Do You Really Know The Company You Keep?

If you're in the online marketing/advertising space, then you'd better listen up: you may be keeping some unsavory company. I know, I know, you say you're SPAM complaint. You represent legitimate brands. You don't get involved in adware or deem your campaigns intrusive. You even ask permission.

Well, let me ask you this: Do you rent online lists? Do you use co-registration? How 'bout affiliate marketing? If the answer is yes to any one of these questions, then you've got to read on.

The Federal Trade Commission, stepping up to protect the Internet as a result of a recent settlement with operators of several porn sites, has issued new affiliate-monitoring requirements. This should be a heads-up for all sites--not just those with porn. The new requirements can make all of us responsible for an affiliate's actions.

Hey, I'm all for it. There are no standards, rules or protections in this environment. When I look for lists, co reg, CPA deals and the like, I err on the side of caution. I absolutely, positively, cannot and will not jeopardize any sort of negative brand association for any of my clients.



That being said, I thought I'd share 10 things to think about before you engage with affiliates:

  • Don't assume all affiliates (sites that market other sites) have a bad rap. There are some very good companies out there.

  • Do your homework. Ask many questions. A good partner will have no problem appeasing you.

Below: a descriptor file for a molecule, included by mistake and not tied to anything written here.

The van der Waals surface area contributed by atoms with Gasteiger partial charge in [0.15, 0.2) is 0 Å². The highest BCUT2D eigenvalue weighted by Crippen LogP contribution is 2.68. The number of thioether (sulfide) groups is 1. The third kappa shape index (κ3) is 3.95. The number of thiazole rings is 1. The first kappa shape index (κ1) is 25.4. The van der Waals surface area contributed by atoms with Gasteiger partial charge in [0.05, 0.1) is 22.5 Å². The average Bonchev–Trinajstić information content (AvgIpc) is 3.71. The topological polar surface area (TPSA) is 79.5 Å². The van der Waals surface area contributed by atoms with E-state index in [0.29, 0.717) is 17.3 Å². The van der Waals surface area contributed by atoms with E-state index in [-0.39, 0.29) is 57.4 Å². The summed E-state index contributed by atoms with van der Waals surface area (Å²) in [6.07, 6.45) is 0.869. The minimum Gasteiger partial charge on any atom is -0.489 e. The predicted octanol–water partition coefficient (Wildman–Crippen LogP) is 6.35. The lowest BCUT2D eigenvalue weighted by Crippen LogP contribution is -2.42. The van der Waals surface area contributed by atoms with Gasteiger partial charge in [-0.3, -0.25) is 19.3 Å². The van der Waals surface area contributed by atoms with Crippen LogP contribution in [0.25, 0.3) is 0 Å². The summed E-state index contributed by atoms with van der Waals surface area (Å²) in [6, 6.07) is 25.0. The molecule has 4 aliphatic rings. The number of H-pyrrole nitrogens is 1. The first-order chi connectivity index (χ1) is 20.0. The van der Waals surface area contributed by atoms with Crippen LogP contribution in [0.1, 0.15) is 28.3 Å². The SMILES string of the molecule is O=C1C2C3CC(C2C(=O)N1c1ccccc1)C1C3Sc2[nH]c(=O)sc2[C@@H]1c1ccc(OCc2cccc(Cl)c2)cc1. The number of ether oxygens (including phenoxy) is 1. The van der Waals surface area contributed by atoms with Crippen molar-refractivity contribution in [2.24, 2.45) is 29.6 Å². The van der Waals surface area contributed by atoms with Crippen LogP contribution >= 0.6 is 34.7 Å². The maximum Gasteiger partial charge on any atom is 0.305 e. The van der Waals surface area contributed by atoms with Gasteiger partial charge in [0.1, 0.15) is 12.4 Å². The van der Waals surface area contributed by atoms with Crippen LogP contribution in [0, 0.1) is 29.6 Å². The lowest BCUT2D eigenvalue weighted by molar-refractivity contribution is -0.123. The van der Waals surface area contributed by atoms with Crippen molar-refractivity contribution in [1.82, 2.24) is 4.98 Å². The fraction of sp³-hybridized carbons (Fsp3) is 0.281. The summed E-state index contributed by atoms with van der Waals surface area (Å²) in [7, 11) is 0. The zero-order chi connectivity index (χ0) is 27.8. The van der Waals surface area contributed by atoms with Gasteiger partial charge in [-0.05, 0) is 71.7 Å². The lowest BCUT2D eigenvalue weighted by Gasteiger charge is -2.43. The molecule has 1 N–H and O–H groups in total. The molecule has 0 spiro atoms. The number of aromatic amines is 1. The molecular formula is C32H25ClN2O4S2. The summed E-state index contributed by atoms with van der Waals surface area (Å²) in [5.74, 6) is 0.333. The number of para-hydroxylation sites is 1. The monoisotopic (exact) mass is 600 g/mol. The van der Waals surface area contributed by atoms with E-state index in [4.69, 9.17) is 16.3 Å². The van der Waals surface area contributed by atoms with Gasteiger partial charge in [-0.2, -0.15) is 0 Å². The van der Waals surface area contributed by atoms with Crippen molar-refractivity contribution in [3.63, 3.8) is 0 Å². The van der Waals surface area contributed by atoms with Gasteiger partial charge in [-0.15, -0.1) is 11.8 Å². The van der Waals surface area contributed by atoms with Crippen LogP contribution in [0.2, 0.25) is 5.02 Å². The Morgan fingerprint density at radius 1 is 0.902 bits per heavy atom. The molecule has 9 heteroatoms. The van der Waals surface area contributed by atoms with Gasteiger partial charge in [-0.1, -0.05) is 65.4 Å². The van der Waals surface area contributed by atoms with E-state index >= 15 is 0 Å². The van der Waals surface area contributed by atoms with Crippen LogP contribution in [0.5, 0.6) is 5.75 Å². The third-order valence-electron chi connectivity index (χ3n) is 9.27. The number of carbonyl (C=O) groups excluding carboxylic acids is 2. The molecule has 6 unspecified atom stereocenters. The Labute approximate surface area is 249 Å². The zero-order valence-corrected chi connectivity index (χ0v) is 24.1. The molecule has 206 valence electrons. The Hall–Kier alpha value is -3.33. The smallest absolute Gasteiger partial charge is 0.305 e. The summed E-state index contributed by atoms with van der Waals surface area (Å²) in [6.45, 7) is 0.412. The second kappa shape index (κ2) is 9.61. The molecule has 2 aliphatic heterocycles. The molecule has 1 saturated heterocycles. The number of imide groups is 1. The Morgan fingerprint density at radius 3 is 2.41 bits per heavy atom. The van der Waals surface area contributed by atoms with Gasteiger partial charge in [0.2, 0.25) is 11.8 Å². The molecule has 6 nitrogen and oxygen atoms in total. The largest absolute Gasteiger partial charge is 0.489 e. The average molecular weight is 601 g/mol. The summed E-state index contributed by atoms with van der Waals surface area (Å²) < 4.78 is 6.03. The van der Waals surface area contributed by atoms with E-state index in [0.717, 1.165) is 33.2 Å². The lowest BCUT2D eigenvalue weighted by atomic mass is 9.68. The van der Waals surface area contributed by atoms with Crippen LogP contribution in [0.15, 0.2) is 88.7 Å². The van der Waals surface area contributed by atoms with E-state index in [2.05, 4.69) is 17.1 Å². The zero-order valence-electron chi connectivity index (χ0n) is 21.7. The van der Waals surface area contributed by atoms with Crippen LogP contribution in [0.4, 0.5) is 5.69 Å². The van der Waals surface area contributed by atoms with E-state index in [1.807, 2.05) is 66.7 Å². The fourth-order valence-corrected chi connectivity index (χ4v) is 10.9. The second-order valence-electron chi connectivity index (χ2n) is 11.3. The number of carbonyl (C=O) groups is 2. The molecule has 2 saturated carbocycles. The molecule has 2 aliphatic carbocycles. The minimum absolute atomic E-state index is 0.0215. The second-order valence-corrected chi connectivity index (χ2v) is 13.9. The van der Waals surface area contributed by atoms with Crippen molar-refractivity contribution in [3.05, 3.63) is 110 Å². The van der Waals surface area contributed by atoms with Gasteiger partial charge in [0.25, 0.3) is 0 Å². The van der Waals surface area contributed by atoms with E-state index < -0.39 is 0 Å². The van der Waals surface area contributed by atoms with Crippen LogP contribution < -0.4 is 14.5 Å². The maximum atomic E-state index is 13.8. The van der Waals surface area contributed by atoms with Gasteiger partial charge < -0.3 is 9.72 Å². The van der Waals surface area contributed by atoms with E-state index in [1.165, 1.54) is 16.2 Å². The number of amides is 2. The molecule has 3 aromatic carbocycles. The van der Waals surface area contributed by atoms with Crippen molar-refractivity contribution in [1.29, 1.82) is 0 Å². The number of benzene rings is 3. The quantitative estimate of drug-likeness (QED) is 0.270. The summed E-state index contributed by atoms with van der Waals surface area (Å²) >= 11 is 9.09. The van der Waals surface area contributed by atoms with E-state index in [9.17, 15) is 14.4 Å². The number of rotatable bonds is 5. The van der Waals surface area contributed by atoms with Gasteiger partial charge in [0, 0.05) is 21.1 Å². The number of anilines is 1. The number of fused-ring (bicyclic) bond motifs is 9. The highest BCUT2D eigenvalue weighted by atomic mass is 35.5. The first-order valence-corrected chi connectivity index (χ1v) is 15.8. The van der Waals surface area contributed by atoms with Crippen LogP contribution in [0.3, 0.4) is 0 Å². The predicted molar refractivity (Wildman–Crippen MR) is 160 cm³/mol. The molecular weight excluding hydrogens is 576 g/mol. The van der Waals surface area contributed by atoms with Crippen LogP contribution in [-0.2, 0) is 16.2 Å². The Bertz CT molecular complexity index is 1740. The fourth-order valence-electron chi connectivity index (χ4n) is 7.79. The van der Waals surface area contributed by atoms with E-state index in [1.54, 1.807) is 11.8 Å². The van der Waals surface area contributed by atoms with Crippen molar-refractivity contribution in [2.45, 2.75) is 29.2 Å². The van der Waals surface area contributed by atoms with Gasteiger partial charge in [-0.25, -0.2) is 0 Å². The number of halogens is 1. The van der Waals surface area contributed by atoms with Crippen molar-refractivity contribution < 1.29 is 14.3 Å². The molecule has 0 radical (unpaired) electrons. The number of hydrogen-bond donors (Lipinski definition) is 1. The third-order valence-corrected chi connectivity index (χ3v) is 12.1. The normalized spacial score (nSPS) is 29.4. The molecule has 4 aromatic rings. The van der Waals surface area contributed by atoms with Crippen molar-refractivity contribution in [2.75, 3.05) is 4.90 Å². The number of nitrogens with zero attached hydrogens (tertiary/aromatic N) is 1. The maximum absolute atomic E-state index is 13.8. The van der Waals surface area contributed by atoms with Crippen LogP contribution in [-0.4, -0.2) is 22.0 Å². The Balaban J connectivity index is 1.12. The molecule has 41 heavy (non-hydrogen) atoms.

• Ask who the company does business with.

  • Do they have compliance policies? If not, consider it a red flag. Several companies have a compliance group.

  • Where is your content being placed?

  • Could it be next to something unsavory? Do you have any protection from this?

  • How many sites are in its network?

  • Will they provide you with a list of affiliates in the network? I keep running into this issue. Many do not. See what you can find out. They may own some sites and broker out to others, but still control messaging. On the other hand, they may not.

  • How deep does the network drill down? If it is too deep, users can be a long way away from the original place they gave their e-mail address and their permission.

  • If you are not promoting porn, make sure to ask if there is any way your messaging can be associated with any adult content. Make sure this is clearly written in your insertion order.

    I know this list may seem pessimistic. However, we work hard to represent our respective brands. Such associations could not only disable your client but bury you. I personally don't like to be confined or limited. However, protective guidelines aren't so bad. We need to protect our (or our client's) brands. We need best practices.

    Under this new policy, the FTC could deem any of us guilty of violating the CAN-SPAM Act if an affiliate sends out messages with misleading subject lines and/or header information or sexually explicit content. Will this weed out all those knockoff erectile dysfunction ads I always get? Perhaps it will provide us online advertisers and marketers some form of protection? Or maybe the red tape will push out some of the smaller legitimate guys, due to the heightened need for enhanced privacy and compliance policies?

    When you think of affiliates, who are the best? The worst? Do you think the FTC is headed in the right direction enforcing such guidelines? When it comes to affiliates, do you really know who you are dealing with?

Next story loading loading..